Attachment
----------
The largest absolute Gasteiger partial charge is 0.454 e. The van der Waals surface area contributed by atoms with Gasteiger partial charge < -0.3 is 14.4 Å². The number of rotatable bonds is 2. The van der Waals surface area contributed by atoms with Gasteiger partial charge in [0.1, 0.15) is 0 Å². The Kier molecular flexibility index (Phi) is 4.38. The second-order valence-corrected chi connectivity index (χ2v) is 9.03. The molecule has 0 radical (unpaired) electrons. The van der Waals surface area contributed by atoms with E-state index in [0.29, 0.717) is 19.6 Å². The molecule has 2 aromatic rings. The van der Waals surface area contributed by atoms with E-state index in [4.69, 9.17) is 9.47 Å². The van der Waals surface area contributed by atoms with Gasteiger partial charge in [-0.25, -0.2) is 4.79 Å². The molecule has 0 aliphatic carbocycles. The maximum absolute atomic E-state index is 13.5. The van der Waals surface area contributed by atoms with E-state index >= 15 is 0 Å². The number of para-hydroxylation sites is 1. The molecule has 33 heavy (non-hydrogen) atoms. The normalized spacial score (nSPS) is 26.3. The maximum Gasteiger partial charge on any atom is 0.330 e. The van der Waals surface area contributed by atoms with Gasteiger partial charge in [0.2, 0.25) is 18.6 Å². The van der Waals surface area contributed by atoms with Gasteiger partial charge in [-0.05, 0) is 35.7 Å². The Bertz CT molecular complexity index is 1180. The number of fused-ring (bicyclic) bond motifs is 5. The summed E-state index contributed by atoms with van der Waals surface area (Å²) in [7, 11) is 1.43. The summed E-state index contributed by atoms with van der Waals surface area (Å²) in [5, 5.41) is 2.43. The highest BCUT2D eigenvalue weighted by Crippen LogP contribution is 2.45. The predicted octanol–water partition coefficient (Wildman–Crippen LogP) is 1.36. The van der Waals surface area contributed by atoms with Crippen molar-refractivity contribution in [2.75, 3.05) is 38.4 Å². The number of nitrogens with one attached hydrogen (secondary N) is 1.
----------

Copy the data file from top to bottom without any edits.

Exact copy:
The largest absolute Gasteiger partial charge is 0.454 e. The van der Waals surface area contributed by atoms with Gasteiger partial charge < -0.3 is 14.4 Å². The number of rotatable bonds is 2. The van der Waals surface area contributed by atoms with Gasteiger partial charge in [0.1, 0.15) is 0 Å². The Kier molecular flexibility index (Phi) is 4.38. The second-order valence-corrected chi connectivity index (χ2v) is 9.03. The molecule has 0 radical (unpaired) electrons. The van der Waals surface area contributed by atoms with E-state index in [0.29, 0.717) is 19.6 Å². The molecule has 2 aromatic rings. The van der Waals surface area contributed by atoms with E-state index in [4.69, 9.17) is 9.47 Å². The van der Waals surface area contributed by atoms with Gasteiger partial charge in [-0.25, -0.2) is 4.79 Å². The molecule has 0 aliphatic carbocycles. The maximum absolute atomic E-state index is 13.5. The van der Waals surface area contributed by atoms with E-state index >= 15 is 0 Å². The number of para-hydroxylation sites is 1. The molecule has 33 heavy (non-hydrogen) atoms. The normalized spacial score (nSPS) is 26.3. The maximum Gasteiger partial charge on any atom is 0.330 e. The van der Waals surface area contributed by atoms with Gasteiger partial charge in [0.2, 0.25) is 18.6 Å². The van der Waals surface area contributed by atoms with Gasteiger partial charge in [-0.05, 0) is 35.7 Å². The Bertz CT molecular complexity index is 1180. The number of fused-ring (bicyclic) bond motifs is 5. The summed E-state index contributed by atoms with van der Waals surface area (Å²) in [7, 11) is 1.43. The summed E-state index contributed by atoms with van der Waals surface area (Å²) in [5, 5.41) is 2.43. The highest BCUT2D eigenvalue weighted by Crippen LogP contribution is 2.45. The predicted octanol–water partition coefficient (Wildman–Crippen LogP) is 1.36. The van der Waals surface area contributed by atoms with Crippen molar-refractivity contribution in [2.75, 3.05) is 38.4 Å². The number of nitrogens with one attached hydrogen (secondary N) is 1.